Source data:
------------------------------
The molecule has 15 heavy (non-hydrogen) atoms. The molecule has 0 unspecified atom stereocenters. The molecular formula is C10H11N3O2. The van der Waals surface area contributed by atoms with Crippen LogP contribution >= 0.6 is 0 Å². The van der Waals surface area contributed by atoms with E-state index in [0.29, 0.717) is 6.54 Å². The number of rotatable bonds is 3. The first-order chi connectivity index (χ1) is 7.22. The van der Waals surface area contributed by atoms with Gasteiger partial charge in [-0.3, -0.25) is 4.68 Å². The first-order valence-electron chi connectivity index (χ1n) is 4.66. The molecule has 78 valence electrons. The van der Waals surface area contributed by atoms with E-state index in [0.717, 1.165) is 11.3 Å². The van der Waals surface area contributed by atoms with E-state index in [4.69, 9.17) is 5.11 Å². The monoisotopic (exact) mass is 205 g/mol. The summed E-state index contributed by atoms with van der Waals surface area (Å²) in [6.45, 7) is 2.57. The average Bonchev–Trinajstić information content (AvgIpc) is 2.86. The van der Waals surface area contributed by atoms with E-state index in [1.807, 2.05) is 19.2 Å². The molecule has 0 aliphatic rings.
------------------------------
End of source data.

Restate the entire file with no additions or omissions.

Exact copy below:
The molecule has 15 heavy (non-hydrogen) atoms. The molecule has 0 unspecified atom stereocenters. The molecular formula is C10H11N3O2. The van der Waals surface area contributed by atoms with Crippen LogP contribution >= 0.6 is 0 Å². The van der Waals surface area contributed by atoms with E-state index in [0.29, 0.717) is 6.54 Å². The number of rotatable bonds is 3. The first-order chi connectivity index (χ1) is 7.22. The van der Waals surface area contributed by atoms with Gasteiger partial charge in [-0.3, -0.25) is 4.68 Å². The first-order valence-electron chi connectivity index (χ1n) is 4.66. The molecule has 78 valence electrons. The van der Waals surface area contributed by atoms with E-state index in [0.717, 1.165) is 11.3 Å². The van der Waals surface area contributed by atoms with E-state index in [4.69, 9.17) is 5.11 Å². The monoisotopic (exact) mass is 205 g/mol. The summed E-state index contributed by atoms with van der Waals surface area (Å²) in [6.45, 7) is 2.57. The average Bonchev–Trinajstić information content (AvgIpc) is 2.86. The van der Waals surface area contributed by atoms with E-state index in [1.807, 2.05) is 19.2 Å². The molecule has 0 aliphatic rings.